For my mother, it was simply out of the question for financial reasons. Raised in a blue-collar family, she may have had some aspirations to attend nearby Westbrook Junior College, on Stevens Avenue, in Portland, but it was a pipe dream at best. She had worked summers at Cushman’s Bakery during high school, and returned there following graduation in 1949.
As for my grandmothers, my maternal grandmother briefly attended Gray’s Business College in Portland, according to her engagement announcement. Beyond that, the whole concept of attending college was completely foreign to my family's way of life.
So you can imagine the novelty of taking a child to the big city in the fall of 1973, settling her into a dormitory room with two strangers, and driving back up the Maine Turnpike without me!
At least they assuaged their anxieties somewhat. Before leaving Boston, they decided to take in a Red Sox game. As they sat there waiting for the game to begin, wondering what I was doing, their conversation was overheard by another couple seated behind them. They too, ironically enough, had just dropped their own daughter off at Simmons College!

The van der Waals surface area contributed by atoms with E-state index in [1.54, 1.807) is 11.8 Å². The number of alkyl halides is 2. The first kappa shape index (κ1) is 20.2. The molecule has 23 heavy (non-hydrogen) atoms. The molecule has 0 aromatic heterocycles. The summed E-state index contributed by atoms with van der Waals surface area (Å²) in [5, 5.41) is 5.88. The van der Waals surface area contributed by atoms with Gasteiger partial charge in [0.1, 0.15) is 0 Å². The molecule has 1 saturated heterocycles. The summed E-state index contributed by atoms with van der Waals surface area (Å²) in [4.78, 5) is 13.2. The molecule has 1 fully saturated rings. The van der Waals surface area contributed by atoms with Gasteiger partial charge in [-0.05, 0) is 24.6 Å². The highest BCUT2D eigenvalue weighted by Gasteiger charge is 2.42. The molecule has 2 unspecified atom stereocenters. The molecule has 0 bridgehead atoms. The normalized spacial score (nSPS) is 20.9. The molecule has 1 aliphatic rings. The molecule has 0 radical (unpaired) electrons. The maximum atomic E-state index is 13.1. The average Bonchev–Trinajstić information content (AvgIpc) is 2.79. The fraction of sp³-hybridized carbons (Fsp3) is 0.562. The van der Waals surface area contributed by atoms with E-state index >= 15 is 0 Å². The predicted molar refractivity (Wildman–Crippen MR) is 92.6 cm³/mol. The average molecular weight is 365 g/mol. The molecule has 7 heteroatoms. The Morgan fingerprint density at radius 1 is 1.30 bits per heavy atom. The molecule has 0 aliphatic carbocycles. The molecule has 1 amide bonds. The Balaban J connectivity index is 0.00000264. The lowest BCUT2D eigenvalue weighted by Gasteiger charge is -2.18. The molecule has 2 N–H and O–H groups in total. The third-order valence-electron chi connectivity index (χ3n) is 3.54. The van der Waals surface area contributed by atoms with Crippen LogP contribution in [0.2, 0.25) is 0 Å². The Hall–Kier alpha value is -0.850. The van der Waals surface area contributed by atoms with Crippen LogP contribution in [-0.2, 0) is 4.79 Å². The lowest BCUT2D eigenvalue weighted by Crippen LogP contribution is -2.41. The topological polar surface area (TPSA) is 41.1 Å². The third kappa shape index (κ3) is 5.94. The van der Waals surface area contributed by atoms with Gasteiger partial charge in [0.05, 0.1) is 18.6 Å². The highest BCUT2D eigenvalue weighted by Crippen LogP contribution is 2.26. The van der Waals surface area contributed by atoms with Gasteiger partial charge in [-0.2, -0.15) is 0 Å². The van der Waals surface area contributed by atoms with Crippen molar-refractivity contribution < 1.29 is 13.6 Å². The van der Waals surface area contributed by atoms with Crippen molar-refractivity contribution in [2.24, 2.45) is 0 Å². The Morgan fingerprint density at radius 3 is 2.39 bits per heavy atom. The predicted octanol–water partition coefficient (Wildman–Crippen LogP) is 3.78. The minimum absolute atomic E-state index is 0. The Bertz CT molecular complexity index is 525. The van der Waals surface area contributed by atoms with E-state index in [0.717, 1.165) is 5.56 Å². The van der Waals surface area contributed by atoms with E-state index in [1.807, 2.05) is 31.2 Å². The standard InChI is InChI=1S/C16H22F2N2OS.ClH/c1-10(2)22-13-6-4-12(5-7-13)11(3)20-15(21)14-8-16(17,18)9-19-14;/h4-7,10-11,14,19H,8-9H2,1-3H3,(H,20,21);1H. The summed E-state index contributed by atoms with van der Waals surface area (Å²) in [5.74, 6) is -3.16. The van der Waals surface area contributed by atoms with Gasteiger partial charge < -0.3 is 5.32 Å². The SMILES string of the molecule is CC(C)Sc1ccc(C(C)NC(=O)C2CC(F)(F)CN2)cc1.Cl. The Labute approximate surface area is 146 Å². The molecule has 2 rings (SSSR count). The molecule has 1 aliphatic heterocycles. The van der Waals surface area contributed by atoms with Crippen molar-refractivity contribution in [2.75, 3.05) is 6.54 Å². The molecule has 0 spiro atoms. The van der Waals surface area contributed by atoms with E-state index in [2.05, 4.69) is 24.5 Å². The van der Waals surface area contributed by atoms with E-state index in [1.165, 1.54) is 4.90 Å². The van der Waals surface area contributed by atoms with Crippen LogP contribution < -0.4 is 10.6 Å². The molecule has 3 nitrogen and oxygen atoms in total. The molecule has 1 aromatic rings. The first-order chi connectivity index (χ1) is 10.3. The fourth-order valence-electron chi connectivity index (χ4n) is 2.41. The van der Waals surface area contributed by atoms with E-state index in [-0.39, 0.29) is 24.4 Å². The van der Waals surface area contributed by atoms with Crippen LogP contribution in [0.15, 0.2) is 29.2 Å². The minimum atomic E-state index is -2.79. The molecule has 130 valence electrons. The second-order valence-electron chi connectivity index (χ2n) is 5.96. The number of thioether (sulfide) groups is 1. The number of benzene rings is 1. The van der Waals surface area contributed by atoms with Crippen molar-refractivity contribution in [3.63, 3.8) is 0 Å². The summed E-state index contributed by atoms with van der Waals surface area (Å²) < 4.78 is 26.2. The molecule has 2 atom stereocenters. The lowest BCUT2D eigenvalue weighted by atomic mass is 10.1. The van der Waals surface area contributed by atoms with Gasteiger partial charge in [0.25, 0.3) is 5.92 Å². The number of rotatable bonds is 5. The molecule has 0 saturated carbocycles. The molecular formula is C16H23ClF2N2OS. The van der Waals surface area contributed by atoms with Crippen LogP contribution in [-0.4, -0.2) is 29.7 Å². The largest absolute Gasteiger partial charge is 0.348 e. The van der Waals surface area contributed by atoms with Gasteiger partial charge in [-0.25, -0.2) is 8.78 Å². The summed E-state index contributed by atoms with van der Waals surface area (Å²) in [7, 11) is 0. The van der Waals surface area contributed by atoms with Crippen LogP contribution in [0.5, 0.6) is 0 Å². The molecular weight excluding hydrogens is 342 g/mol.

[Yours Truly 5th from left, Dad 6th from left]
May 22, 1977
* Ms. Steinem was the first recipient of the Doctorate of Human Justice from Simmons College in 1973 (just before my freshman year).
** My great grandfather Wylie H. Smith graduated from Acadia University in Wolfville, Nova Scotia.
Lisa Alzo of The Accidental Genealogist blog is presenting her Fearless Females: 31 Blogging Prompts to Celebrate Women’s History Month series in honor of National Women’s History Month.